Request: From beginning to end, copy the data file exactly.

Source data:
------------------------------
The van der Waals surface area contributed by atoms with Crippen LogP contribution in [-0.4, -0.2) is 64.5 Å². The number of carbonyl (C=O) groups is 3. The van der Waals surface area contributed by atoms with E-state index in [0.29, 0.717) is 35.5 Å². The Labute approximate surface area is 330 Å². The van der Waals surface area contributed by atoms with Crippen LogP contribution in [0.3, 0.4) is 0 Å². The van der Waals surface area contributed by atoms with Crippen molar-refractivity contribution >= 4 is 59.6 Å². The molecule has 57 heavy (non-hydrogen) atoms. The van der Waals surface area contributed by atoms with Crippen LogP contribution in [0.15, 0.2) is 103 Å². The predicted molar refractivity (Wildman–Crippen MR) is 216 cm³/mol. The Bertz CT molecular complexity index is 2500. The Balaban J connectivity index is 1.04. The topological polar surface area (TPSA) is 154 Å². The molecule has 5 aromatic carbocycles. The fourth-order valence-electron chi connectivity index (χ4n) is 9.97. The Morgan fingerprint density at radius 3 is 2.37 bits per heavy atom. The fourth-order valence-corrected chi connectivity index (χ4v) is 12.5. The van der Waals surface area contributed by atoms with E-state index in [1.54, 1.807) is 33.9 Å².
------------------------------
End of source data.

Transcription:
The van der Waals surface area contributed by atoms with Crippen LogP contribution in [-0.4, -0.2) is 64.5 Å². The number of carbonyl (C=O) groups is 3. The van der Waals surface area contributed by atoms with E-state index in [0.29, 0.717) is 35.5 Å². The Labute approximate surface area is 330 Å². The van der Waals surface area contributed by atoms with Crippen LogP contribution in [0.3, 0.4) is 0 Å². The van der Waals surface area contributed by atoms with Crippen molar-refractivity contribution >= 4 is 59.6 Å². The molecule has 57 heavy (non-hydrogen) atoms. The van der Waals surface area contributed by atoms with Crippen LogP contribution in [0.15, 0.2) is 103 Å². The predicted molar refractivity (Wildman–Crippen MR) is 216 cm³/mol. The Bertz CT molecular complexity index is 2500. The Balaban J connectivity index is 1.04. The topological polar surface area (TPSA) is 154 Å². The molecule has 5 aromatic carbocycles. The fourth-order valence-electron chi connectivity index (χ4n) is 9.97. The Morgan fingerprint density at radius 3 is 2.37 bits per heavy atom. The fourth-order valence-corrected chi connectivity index (χ4v) is 12.5. The van der Waals surface area contributed by atoms with E-state index in [1.54, 1.807) is 33.9 Å².